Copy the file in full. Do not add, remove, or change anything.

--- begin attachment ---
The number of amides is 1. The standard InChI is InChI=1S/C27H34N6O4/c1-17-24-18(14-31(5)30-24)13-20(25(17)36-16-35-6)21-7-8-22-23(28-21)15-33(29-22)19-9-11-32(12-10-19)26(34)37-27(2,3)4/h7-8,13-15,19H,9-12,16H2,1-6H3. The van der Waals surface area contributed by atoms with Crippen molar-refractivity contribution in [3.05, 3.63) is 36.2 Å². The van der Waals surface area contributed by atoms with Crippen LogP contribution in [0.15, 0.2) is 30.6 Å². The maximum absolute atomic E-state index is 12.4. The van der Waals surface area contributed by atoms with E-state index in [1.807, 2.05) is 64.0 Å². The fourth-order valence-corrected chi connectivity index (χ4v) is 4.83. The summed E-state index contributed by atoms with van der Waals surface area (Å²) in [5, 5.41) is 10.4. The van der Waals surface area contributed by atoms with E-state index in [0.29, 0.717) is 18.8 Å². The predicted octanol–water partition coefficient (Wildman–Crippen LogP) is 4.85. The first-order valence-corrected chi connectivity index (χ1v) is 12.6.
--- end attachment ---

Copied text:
The number of amides is 1. The standard InChI is InChI=1S/C27H34N6O4/c1-17-24-18(14-31(5)30-24)13-20(25(17)36-16-35-6)21-7-8-22-23(28-21)15-33(29-22)19-9-11-32(12-10-19)26(34)37-27(2,3)4/h7-8,13-15,19H,9-12,16H2,1-6H3. The van der Waals surface area contributed by atoms with Crippen molar-refractivity contribution in [3.05, 3.63) is 36.2 Å². The van der Waals surface area contributed by atoms with Crippen LogP contribution in [0.15, 0.2) is 30.6 Å². The maximum absolute atomic E-state index is 12.4. The van der Waals surface area contributed by atoms with E-state index in [1.807, 2.05) is 64.0 Å². The fourth-order valence-corrected chi connectivity index (χ4v) is 4.83. The summed E-state index contributed by atoms with van der Waals surface area (Å²) in [5, 5.41) is 10.4. The van der Waals surface area contributed by atoms with E-state index in [0.29, 0.717) is 18.8 Å². The predicted octanol–water partition coefficient (Wildman–Crippen LogP) is 4.85. The first-order valence-corrected chi connectivity index (χ1v) is 12.6.